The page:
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2011 Awardee

Modulation of Phytochrome Signaling Networks for Improved Biomass Accumulation Using a Bioenergy Crop Model

INVESTIGATOR: Mockler, Todd C.; Hazen, Samuel P.

INSTITUTION: Donald Danforth Plant Science Center

NON-TECHNICAL SUMMARY: Plant growth and development, including stem elongation, flowering time, and biomass yield, are affected by the light environment. The goal of the proposed research is to use genomics and genetics in the model grass system Brachypodium distachyon to identify genes involved in light perception and signaling that will increase the yield and improve the composition of bioenergy grasses. Identification of genes capable of modifying growth characteristics of grasses, in particular increasing biomass accumulation, by modulating light perception and signaling will provide valuable candidates for manipulation in bioenergy grass crops through targeted breeding or engineering efforts.

OBJECTIVES: 1. Misexpress 180 candidate Brachypodium phytochrome signaling genes, including transcription factors implicated in regulation of gene expression by red and far-red light. 2. Screen and score the misexpression lines for morphological and developmental phenotypes, dry biomass accumulation, and seed yield. 3. Characterize lines exhibiting clear differences in growth and/or growth rates using a Clostridium phytofermentans based bioassay to measure the impact of manipulating the expression of phytochrome signaling genes on cell wall quality, as measured by digestibility. 4. Interrogate direct interactions between 100 candidate phytochrome signaling transcription factors and 20 target promoters using a high-throughput yeast one-hybrid system.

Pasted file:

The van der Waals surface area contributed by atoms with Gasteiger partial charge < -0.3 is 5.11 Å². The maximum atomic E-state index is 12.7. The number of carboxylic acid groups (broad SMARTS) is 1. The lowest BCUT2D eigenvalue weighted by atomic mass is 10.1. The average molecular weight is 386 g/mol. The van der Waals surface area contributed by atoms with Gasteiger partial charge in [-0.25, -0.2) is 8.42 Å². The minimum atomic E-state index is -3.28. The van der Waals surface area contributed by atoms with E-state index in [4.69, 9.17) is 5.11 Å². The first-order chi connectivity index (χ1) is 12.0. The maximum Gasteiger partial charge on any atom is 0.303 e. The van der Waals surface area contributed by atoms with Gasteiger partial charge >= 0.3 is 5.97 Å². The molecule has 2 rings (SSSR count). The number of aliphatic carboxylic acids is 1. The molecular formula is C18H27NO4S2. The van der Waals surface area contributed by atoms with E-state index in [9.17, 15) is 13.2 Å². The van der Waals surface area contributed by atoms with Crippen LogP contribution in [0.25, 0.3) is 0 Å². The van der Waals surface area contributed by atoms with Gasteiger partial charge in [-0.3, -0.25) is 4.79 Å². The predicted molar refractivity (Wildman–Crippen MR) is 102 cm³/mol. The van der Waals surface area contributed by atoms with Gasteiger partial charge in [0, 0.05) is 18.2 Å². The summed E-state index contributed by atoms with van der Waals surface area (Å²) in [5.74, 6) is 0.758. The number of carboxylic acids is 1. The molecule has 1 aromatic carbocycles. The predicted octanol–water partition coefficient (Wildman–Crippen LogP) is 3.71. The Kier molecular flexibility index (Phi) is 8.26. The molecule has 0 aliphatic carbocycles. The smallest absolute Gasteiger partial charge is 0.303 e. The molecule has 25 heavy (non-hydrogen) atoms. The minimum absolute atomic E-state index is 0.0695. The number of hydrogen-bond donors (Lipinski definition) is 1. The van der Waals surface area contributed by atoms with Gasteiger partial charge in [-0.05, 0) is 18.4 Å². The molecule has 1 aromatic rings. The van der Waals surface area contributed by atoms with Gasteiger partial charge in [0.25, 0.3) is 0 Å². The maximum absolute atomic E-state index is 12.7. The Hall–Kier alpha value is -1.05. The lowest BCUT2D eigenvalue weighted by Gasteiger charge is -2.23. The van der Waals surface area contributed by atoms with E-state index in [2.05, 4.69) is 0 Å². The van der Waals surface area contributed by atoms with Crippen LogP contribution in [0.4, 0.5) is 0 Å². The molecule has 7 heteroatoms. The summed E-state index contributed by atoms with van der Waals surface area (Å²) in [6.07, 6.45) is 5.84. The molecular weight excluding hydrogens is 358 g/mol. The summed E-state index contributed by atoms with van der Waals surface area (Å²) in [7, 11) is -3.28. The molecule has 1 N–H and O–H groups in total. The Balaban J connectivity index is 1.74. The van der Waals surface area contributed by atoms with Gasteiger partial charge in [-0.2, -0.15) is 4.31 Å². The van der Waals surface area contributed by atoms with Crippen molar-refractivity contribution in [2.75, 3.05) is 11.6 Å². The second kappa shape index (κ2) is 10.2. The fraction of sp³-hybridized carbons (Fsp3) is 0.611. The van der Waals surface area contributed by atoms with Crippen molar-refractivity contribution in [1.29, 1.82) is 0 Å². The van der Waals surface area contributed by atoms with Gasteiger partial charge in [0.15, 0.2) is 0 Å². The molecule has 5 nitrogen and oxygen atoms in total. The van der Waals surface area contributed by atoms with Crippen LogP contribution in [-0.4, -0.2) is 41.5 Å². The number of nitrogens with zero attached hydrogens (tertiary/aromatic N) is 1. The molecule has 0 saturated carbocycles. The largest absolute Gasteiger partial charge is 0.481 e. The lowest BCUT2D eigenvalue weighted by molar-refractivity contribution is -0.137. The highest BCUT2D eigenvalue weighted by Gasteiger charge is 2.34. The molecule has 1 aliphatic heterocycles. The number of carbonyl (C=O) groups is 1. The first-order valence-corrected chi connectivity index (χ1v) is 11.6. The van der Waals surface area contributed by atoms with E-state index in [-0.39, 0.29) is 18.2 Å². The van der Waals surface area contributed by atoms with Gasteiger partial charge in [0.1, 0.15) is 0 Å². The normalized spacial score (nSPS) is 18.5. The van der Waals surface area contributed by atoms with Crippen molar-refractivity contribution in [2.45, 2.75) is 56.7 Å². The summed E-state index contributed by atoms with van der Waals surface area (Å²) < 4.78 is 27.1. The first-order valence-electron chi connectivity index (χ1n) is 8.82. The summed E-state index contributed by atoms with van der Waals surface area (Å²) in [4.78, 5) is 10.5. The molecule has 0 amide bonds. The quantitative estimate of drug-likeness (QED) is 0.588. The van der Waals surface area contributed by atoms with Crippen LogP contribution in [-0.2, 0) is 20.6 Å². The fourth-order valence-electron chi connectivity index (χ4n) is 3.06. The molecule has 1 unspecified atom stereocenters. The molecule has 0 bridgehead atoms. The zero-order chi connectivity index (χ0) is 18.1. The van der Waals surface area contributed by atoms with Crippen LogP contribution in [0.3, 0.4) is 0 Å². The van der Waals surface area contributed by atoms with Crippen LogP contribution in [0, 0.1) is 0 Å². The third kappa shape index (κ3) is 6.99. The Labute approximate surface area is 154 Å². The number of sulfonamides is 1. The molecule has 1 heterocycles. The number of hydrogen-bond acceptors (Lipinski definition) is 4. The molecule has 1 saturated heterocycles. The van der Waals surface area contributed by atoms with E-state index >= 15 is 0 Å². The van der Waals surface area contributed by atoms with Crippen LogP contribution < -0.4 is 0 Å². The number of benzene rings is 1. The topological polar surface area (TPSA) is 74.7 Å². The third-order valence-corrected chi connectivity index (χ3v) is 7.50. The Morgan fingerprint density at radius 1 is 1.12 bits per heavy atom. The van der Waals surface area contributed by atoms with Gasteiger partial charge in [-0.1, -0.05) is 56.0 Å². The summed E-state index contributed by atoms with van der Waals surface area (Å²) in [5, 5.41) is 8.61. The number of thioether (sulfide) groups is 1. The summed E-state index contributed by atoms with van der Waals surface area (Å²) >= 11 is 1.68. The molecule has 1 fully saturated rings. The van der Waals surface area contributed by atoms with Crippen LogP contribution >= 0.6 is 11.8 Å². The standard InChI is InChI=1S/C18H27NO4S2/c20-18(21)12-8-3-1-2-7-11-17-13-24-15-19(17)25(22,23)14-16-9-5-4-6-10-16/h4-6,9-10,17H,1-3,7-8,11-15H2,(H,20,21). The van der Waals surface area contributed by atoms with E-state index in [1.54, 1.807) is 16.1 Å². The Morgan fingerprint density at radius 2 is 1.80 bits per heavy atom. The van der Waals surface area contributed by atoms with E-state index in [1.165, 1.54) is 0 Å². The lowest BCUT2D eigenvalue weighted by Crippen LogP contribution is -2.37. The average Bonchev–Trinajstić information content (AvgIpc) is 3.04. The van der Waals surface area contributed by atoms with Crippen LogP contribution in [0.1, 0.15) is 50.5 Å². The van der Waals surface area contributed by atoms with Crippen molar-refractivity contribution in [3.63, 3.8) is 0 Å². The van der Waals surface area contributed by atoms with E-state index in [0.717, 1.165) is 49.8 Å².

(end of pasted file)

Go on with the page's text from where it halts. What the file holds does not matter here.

APPROACH: This project will screen a collection of promising phytochrome signaling gene candidates for functions in yield and composition traits and define the transcriptional regulatory networks that modulate these traits. As a first step the expression of genes predicted to function in Brachypodium phytochrome signaling will be systematically manipulated by overexpression and knockdown approaches. The resulting collection of mutant Brachypodium lines will then be screened for phenotypes relating to morphology, stature, biomass accumulation, and cell wall composition. In parallel direct interactions between candidate phytochrome signaling transcription factors and their target promoters will be interrogated using a high-throughput yeast one-hybrid system in order to further elucidate the mechanisms underlying the gene regulatory networks that control light-regulated biomass yield.

PROJECT CONTACT:
Name: Mockler, T.
Phone: 314-587-1203
Fax: 314-587-1964
Email: tmockler@danforthcenter.org

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